The Ethereum project is constantly evolving and will likely take many years to fully play out. Regardless, it can be important to be aware of the next stages of its roadmap:

  • The Surge: The next component of ETH’s roadmap is focused on scalability. While the emergence of layer-2 blockchains have helped to mitigate congestion on the network, gas fees have still been too high for the average user. While this upgrade won’t have a direct impact on Ethereum Mainnet, it is expected to lower the cost of using layer-2 networks significantly.
  • The Scourge: After working towards scalability on the network, the focus will shift to improving decentralization through the Scourge. This upgrade aims to change the way that blocks are produced by validators, while preventing MEV attacks on the network.
  • The Verge: The Verge will implement zero-knowledge technology into Ethereum for the first time. This feature allows transactions to be verified with less data being stored, which will ultimately preserve block space and make transacting on the network cheaper.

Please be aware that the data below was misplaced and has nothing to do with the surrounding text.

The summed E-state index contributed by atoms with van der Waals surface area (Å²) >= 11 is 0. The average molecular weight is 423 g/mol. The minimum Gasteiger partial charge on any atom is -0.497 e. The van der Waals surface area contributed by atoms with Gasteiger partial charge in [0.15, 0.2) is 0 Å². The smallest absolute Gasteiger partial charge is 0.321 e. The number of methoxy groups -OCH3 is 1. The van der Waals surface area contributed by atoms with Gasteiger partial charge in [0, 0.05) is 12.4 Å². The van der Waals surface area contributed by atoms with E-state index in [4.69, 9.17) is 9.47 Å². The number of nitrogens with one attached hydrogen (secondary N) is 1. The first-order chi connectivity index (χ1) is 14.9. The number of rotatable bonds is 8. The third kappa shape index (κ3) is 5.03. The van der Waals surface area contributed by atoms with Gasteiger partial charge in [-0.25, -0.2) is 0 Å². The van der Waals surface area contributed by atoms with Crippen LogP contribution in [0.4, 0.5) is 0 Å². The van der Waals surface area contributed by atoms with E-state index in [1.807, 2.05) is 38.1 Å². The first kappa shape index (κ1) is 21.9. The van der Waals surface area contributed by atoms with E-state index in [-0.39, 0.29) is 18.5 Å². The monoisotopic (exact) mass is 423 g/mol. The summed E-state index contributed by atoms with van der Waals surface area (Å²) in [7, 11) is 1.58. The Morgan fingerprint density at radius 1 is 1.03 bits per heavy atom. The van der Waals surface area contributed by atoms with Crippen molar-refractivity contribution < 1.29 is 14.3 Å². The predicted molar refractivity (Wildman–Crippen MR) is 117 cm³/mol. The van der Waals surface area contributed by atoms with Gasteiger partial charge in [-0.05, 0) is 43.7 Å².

• The Purge: The Purge is a technical upgrade that builds on top of the Verge, reducing the overhead of the network in terms of data storage.
  • The Splurge: The final upgrade planned in the Ethereum network has been named the Splurge. This is the most general upgrade and is likely to change. The overall plan is to evaluate where the network stands at this point, and fix everything else.

Frequently Asked Questions

The price of ETH is based on supply and demand, with demand dependent on macro conditions, and interest in the crypto sector. On the supply side, recent changes have made the supply slightly deflationary, meaning there are fewer ETH to go around. Additionally, as more and more ETH is staked, there will be less Ether to buy on the open market.

Even after all of the progress, Ethereum is in the early stages of its deployment. If you believe in the future of Ethereum, it’s always a good time to buy. But it’s usually wiser to dollar-cost average or ease into your position. All cryptocurrencies are very volatile,  but by buying a little bit at timed intervals, you can smooth out the highs and lows.